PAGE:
I was very interested to receive this statement from colleagues in the International Council for Adult Education (Africa Network) since it is relevant to our work in Africa (and elsewhere), but particularly in Tanzania, which has such a long history of commitment to adult education and lifelong learning since the days of President Nyerere.
‘Leave No-One Behind’ Workshop Statement
In the context of increasing global inequality, climate crises and continuing gender inequality, participants from 9 African countries and Sweden, meeting in Dar Es Salaam, Tanzania from 5-8 March 2019, attended a workshop entitled ‘Leave no one behind: Making the right to education for adults a reality’.
Participants stressed the urgency of youth and adult learning and education (ALE) as essential to the attainment of the Sustainable Development Goals (SDGs), and we agreed on the following statement.
- We affirm the critical importance of lifelong learning in SDG4 (Quality Education). However, we are concerned about the narrow interpretation of lifelong learning which tends to focus only on a small part of the education and training system, which foregrounds children’s needs. This is inadequate. A holistic, integrated understanding of LLL is essential which includes the very young through to those engaging in later life learning.
- If we agree that if ‘no one is to be left behind’, SDG 4 must prioritise the learning of people across all ages and stages of life.
- Literacy is a right for everybody (i.e. all girls, boys, men and women); it is a key for other rights, so the target cannot be reduced to ‘a substantial proportion of adults’.
- Eliminating gender disparities in education and training across all stages of life, from pre-school to later life learning, including people with disabilities, indigenous people, children and others in vulnerable situations, is one of the most effective ways to accelerate progress towards SDG4, and ensure the connection to SDG5 (Gender Equality).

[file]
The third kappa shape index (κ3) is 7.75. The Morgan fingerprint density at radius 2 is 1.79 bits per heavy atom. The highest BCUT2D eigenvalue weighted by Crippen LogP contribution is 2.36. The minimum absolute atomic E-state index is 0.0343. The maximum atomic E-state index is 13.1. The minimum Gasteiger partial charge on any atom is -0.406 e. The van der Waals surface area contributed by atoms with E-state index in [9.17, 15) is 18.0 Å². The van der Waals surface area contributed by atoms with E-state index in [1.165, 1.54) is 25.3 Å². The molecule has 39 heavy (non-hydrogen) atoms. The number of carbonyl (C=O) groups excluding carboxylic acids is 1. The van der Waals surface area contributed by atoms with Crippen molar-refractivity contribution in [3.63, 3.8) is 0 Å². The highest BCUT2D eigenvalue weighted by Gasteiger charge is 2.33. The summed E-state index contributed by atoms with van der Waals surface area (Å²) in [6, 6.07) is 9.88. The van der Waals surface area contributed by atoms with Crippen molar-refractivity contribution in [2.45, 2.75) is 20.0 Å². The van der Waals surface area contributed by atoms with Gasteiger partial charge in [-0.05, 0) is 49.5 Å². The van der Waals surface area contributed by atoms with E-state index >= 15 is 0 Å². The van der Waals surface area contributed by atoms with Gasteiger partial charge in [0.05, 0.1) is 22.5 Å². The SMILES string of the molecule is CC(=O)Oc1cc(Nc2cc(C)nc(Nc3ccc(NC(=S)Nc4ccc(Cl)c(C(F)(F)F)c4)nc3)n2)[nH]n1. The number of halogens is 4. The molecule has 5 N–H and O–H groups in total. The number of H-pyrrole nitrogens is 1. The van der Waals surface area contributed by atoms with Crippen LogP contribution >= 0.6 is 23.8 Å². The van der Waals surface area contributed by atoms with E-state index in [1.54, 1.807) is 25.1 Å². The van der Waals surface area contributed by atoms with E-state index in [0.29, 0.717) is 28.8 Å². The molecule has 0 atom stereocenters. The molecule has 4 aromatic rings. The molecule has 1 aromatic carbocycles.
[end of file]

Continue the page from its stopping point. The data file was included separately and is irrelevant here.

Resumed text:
- Special attention is needed for the revival of ALE in fragile and unstable countries in Africa.
- Learning to live together sustainably (SDG4.7) can only occur inter-generationally with children and adults from birth to death. ALE is an essential component if this is to be attained, so ALE must be specifically identified in the indicators of this goal.
- SDG4 centres lifelong learning as critical to all social, economic, ecological developments – however, a comprehensive understanding of LLL which speaks to housing, rural development, gender equity, health, decent work, local and global citizenship, environmental literacy etc., is a key link amongst all the SDGs.
- ALE is difficult to measure using conventional measurement instruments, therefore new and appropriate ways of measuring the impact of ALE needs to be prioritised – it is unacceptable that aspects of ALE remain invisible because of the view that ‘if you can’t measure it, it does not exist’.
- ALE makes up around 75% of all learning within a lifelong learning framework across all ages and stages of life, and must be supported through funding by global, regional and national organisations and donors.
This statement is agreed at a time when Tanzania is to celebrate 50 years of adult education, which was led by the late President Mwalimu Julius Nyerere (who was also the first honorary president of the International Council for Adult Education(ICAE).
We therefore affirm support for the partnerships between Sweden and Tanzania which were initiated by Olof Palme and Julius Nyerere and which have led to the creation of Folk Development Colleges (FDCs), of which there are 55 today. These are doing valuable work. We commend the commitment to the growth and development of FDCs which is being demonstrated by the Government and Swedish International Development Agency’s support to Karibu Tanzania Organisation (KTO).
We urge support of African ALE organisations in order to enable them to play leading roles in the response to the socio-economic and ecological crises which communities face.
In the spirit of ‘leaving no-one behind’, we demand that adult learning and education which ‘is everywhere and nowhere’ in the SDGs is given financial support and recognition if the SDGs and Agenda 2030 have any chance of success.
- Karibu Tanzania Organisation (KTO)
- Folkhogskolornas Service Organisation (FSO)
- International Council for Adult Education (Africa Network)
- Participants from Botswana, Namibia, Somalia, South Africa, Zambia, Uganda, Mozambique, Ethiopia, Tanzania
International Women’s Day, 8 March 2019.